Figure 1

A. Relation between mammalian mass, lifespan and size of the active stem-cell pool, and the risk of HSC disorders. (A) Comparison between known values for the lifespan of several terrestrial mammals24  and the 2 scaling exponents considered in this work: the empirical scaling LE = 11.8M0.20 (- - -) and the ¼ scaling L = 8.6 M¼ (—). While both scaling relations account for the qualitative trend of the data, the conclusions drawn from the panel below do not depend on the specific scaling relation used to describe the lifespan of a given mammal. (B) The probability of diagnosis during the lifespan is plotted as a function of the mass of the mammal, for different values of the relative selective advantage r of CSC. For most usual tumors one expects r ≥ 1.7, which moves the maximum of probability (illustrated by the yellow circles) outside of the plotted (and terrestrial mammals) range. Consequently, for such tumors it is an advantage to be as smaller a mammal as possible. The curves plotted predict that, for r = 1.05, only mammals with M > 18 kg are more protected against mutations with this value of r than mice; for r = 1.10 the threshold is already 125 kg; for r = 1.15 we obtain 870 kg, whereas for r = 1.20 the threshold becomes 5800 kg. These values correspond to the ages at which each line crosses the dashed horizontal line.

Figure 1

A. Relation between mammalian mass, lifespan and size of the active stem-cell pool, and the risk of HSC disorders. (A) Comparison between known values for the lifespan of several terrestrial mammals24  and the 2 scaling exponents considered in this work: the empirical scaling LE = 11.8M0.20 (- - -) and the ¼ scaling L = 8.6 M¼ (—). While both scaling relations account for the qualitative trend of the data, the conclusions drawn from the panel below do not depend on the specific scaling relation used to describe the lifespan of a given mammal. (B) The probability of diagnosis during the lifespan is plotted as a function of the mass of the mammal, for different values of the relative selective advantage r of CSC. For most usual tumors one expects r ≥ 1.7, which moves the maximum of probability (illustrated by the yellow circles) outside of the plotted (and terrestrial mammals) range. Consequently, for such tumors it is an advantage to be as smaller a mammal as possible. The curves plotted predict that, for r = 1.05, only mammals with M > 18 kg are more protected against mutations with this value of r than mice; for r = 1.10 the threshold is already 125 kg; for r = 1.15 we obtain 870 kg, whereas for r = 1.20 the threshold becomes 5800 kg. These values correspond to the ages at which each line crosses the dashed horizontal line.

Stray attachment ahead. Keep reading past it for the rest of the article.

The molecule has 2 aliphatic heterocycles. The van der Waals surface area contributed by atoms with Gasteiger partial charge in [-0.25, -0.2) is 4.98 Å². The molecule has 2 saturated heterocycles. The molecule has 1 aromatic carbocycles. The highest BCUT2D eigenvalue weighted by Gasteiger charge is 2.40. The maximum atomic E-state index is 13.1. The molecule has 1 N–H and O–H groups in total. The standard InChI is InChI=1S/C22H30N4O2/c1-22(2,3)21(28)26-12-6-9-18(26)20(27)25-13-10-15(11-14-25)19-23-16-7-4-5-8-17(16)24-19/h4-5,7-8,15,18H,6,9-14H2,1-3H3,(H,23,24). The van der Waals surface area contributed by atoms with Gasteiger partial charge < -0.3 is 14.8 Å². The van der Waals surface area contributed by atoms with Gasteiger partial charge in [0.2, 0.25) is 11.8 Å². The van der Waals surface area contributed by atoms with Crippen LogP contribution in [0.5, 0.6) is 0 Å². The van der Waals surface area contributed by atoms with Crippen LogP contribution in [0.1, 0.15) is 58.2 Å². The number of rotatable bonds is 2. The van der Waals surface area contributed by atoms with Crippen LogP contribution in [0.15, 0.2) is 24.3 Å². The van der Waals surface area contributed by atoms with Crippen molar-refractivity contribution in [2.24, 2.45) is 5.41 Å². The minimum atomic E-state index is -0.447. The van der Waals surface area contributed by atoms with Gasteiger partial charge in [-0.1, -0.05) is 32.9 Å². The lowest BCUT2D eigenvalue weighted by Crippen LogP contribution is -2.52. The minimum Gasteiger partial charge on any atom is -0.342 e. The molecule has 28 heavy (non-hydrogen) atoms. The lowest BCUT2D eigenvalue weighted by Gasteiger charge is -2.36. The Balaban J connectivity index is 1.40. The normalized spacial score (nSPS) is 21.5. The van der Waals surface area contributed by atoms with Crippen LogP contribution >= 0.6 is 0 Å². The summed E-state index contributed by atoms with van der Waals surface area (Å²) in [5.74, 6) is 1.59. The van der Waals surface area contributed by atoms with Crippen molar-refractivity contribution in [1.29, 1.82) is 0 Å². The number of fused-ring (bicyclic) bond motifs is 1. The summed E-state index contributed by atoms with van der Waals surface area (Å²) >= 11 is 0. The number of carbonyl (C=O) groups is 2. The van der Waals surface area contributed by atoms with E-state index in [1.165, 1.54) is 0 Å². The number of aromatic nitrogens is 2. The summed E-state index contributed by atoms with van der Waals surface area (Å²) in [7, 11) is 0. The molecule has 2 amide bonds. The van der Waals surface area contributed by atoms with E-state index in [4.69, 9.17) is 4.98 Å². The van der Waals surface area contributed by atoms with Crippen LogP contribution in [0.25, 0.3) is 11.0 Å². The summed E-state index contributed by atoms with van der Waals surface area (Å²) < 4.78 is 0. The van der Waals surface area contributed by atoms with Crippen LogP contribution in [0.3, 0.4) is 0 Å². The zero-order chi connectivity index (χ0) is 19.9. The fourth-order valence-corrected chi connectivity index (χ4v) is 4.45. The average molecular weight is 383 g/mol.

Since in most cases, selection dominates the dynamics once the first mutation occurs, it is interesting to ask what happens in mammals born with one CSC. We show the results in Figure 2. In the smallest mammals, the impact of a single mutation has severe effects, reflected in the high probability of diagnosis. Overall, one observes 2 regimes: For r < 1.4 the probability of diagnosis ultimately drops down to zero, favoring larger mammals, while for r > 1.4, the probability will ultimately converge to 1, although for masses that exceed those of existing terrestrial mammals.

Figure 2

The risk of neoplastic HSC disorders when a mutant (cancer) stem cell is present at birth. We plot the probability of diagnosis during the lifespan as a function of the mass of the mammal (using the same color codes as in Figure 1) for the case when the mammal is already born with a single CSC due to mutation. Consequently, in these curves selection plays a more important role than mutation during the life of the animal. Only for small values of r does the probability of diagnosis decrease monotonically, and already for moderate values of r the probability remains constant for over 2 orders of magnitude of mammalian mass, further increasing for large values of M.

Figure 2

The risk of neoplastic HSC disorders when a mutant (cancer) stem cell is present at birth. We plot the probability of diagnosis during the lifespan as a function of the mass of the mammal (using the same color codes as in Figure 1) for the case when the mammal is already born with a single CSC due to mutation. Consequently, in these curves selection plays a more important role than mutation during the life of the animal. Only for small values of r does the probability of diagnosis decrease monotonically, and already for moderate values of r the probability remains constant for over 2 orders of magnitude of mammalian mass, further increasing for large values of M.